Theoretical research often leads to fascinating discoveries: in this case the tripteron, a 3-DOF translational parallel mechanism. The prototype was first developed through mathematical derivations (systematic type synthesis) based on screw theory. This unique and patented robot enables linear displacements in all directions. It is in fact equivalent to serial Cartesian robots. But since it is a parallel robot, it offers numerous other advantages, including the positioning of its actuators on the base, which reduces the moving inertia and thus allows rapid movements.
Moreover, the tripteron has very simple kinematics, which are actually the same as those of serial Cartesian robots. Also, this robot is isotropic and fully decoupled, i.e. each of the actuators is controlling one Cartesian degree of freedom, independently from the others. This robot thus has no singularities within its workspace and its dexterity is always optimal.
The figures below also indicate that it is possible to orient the linear actuators in different directions, for example in a parallel or co-planar manner rather than orthogonally. The prototype developed in our laboratory is of the type 3-PRRR.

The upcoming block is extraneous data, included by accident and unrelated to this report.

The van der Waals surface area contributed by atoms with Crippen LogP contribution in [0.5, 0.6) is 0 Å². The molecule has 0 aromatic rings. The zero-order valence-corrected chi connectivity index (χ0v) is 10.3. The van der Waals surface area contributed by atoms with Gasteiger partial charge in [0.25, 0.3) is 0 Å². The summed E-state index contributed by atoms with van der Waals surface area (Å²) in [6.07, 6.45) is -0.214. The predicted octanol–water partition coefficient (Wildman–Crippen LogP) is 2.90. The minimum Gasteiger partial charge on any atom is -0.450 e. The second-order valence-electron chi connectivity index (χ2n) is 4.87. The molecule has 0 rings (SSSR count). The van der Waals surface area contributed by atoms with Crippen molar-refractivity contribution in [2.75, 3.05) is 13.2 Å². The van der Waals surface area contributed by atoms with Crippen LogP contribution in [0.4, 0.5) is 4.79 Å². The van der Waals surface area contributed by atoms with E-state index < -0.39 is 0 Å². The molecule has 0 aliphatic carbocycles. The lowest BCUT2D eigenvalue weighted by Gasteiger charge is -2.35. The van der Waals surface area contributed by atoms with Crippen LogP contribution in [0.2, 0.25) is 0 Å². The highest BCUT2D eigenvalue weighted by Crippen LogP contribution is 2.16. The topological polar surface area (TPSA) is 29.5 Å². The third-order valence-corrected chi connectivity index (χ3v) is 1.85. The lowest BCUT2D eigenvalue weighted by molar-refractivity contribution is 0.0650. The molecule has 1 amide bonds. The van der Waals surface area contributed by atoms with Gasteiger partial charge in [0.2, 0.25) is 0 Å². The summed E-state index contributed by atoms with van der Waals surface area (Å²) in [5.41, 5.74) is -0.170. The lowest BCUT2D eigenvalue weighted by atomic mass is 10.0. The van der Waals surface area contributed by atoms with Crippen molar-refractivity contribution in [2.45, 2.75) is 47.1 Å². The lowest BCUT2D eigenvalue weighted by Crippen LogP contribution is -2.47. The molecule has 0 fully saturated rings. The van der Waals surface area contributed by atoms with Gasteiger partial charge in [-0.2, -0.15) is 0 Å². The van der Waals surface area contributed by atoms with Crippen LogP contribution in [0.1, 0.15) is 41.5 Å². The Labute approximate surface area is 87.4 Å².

Akin to the tripteron, the quadrupteron was also developed through systematic type synthesis. Ressembling the tripteron on many ways, the unique feature of the quadrupteron is mainly its 4 DOFs. In addition to the three translations, one rotation along the vertical axis is possible. The prototype thus has three legs of the type PRRU and one leg of type PRRR.
The quadupteron reproduces the same movements, although with an increased dexterity, as the well-known SCARA robot (Selective Compliant Assembly Robot Arm), i.e., the Schönflies motions. The quadrupteron is isotropic in translation. The singularities are only present in two orientations, ±90 degrees, which cannot be reached since the workspace is ±60 degrees (which is already very attractive).
The design of the prototype was achieved through a variety of studies in order to reduce the presence and size of the singularities and to optimize the deterity and workspace.